January 16 1816: Dearest Duck

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On January 16 1816, having left the previous day, Lady Byron writes to Byron, from Kirkby Mallory. She has been advised by doctors to write to Byron in a light vein given the concern  over his mental stability.

Dearest Duck,―We got here quite well last night, and were ushered into the kitchen instead of drawing-room, by a mistake that might have been agreable enough to hungry people. Of this and other incidents Dad wants to write you a jocose account, & both he & Mam long to have the family party completed. Such a W.C.! and such a sitting-room or sulking-room all to yourself! If I were not always looking about for B., I should be a great deal better already for country air. Miss finds her provisions increased, & fattens thereon. It is a good thing she can’t understand all the flattery bestowed upon her, “Little Angel.” Love to the good Goose, & everybody’s love to you both from hence. Ever thy most loving PIPPIN … PIP … IP.

Annabella’s true feelings are expressed in her letter to Augusta of the same day. Annabella, at this point in time, does not appear to be suspicious of her sister-in-law.

MY DEAREST SIS.,—I am safe here, and have your letter. I hope Le Mann will write me his opinion after this interview, which must have rendered it more decided. He is right in not seeing H. I have made the most explicit statement to my father and mother, and nothing can exceed their tender anxiety to do everything for the sufferer. She is quite composed, though deeply affected, and able to use her judgment, which certainly is excellent when not impaired by too great indulgence of feeling. She has relieved my mind about the foreign scheme by a mode of prevention that appears likely to be  effectual against any practices of H.’s, viz. that if requisite my father and Captain B. should wait upon him, and state as their joint opinion that it would be a measure most injurious to B., after which H. dare not promote it for his own character’s sake. My father and mother agree that in every point of view it would be best for B. to come here; they say he shall be considered in everything, and that it will be impossible for him to offend or disconcert them after the knowledge of this unhappy cause. I assure you that my mother could not be more affectionate towards her own son.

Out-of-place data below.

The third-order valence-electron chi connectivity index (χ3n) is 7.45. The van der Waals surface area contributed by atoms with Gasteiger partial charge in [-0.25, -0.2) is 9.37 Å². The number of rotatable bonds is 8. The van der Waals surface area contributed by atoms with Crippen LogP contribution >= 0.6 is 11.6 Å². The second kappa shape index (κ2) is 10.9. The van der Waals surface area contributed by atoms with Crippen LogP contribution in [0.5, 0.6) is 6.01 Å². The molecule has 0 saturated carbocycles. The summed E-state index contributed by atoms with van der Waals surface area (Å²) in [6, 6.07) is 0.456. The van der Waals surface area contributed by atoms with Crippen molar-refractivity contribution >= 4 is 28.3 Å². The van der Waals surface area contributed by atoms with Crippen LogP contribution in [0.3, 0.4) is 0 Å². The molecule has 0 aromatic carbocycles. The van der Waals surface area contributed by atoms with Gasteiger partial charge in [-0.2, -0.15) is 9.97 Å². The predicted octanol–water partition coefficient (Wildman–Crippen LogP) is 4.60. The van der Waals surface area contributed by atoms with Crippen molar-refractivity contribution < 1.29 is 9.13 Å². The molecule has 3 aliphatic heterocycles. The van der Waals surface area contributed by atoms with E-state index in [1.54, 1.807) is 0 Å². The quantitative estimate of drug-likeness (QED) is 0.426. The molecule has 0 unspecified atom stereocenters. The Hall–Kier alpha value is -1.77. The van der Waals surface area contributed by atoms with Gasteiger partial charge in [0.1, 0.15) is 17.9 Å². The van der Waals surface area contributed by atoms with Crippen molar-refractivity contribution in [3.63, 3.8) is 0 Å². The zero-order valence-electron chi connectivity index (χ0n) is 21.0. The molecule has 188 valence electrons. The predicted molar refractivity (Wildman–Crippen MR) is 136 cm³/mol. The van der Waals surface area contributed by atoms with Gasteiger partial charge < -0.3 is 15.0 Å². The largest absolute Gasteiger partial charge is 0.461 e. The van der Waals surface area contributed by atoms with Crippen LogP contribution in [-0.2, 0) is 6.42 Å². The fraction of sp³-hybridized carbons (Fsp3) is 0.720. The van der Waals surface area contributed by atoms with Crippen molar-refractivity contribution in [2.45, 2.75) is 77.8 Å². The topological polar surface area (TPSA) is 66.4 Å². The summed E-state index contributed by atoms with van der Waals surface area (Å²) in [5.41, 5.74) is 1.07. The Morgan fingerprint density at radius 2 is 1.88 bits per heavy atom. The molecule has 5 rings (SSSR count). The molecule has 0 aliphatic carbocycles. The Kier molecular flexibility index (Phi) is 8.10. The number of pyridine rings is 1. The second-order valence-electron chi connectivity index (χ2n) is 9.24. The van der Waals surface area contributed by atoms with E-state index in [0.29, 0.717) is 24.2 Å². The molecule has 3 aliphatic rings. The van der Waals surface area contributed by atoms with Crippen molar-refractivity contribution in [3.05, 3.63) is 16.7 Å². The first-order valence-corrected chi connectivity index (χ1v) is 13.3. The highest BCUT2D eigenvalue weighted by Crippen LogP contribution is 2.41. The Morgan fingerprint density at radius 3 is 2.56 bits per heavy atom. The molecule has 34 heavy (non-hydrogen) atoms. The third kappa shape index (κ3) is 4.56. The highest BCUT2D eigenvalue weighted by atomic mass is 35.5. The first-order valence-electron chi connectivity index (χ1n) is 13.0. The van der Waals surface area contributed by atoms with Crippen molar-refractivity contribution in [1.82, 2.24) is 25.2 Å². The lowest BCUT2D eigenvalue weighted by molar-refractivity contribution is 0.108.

Has Le Mann advised the country? It will be by means of the heir that it can be effected, and you will be able to touch that subject skillfully before you go, and give G B. a hint of it if you can. My dearest A., it is my great comfort that you are in Piccadilly. Don’t restrain your communications from the idea of my mother’s inspection, for I only read passages. Tell me exactly how B. is affected by my absence. I conceive that in his morbid state of feeling he has no desire for the absent, and may feel relieved for a time as Le Mann expected. Make him write to me if you can, because any manual exertion is good for him, since his active habits decrease with the progress of disease, and to employ the powers externally diminishes the mental irritability. On the whole I am satisfied to have come here. I am sure it was right, and must tend to the ultimate advantage of all. I am very well. I hope top get another letter from you before post goes out.

My mother suggest what would be more expedient about the laudanum bottle than taking it away, to fill it with about three-quarters of water, which won’t make any observable difference, or, if it should, the brown might be easily made deeper coloured. I am obliged to send this in haste, but may be able to write again by this post. A. I. N. B.

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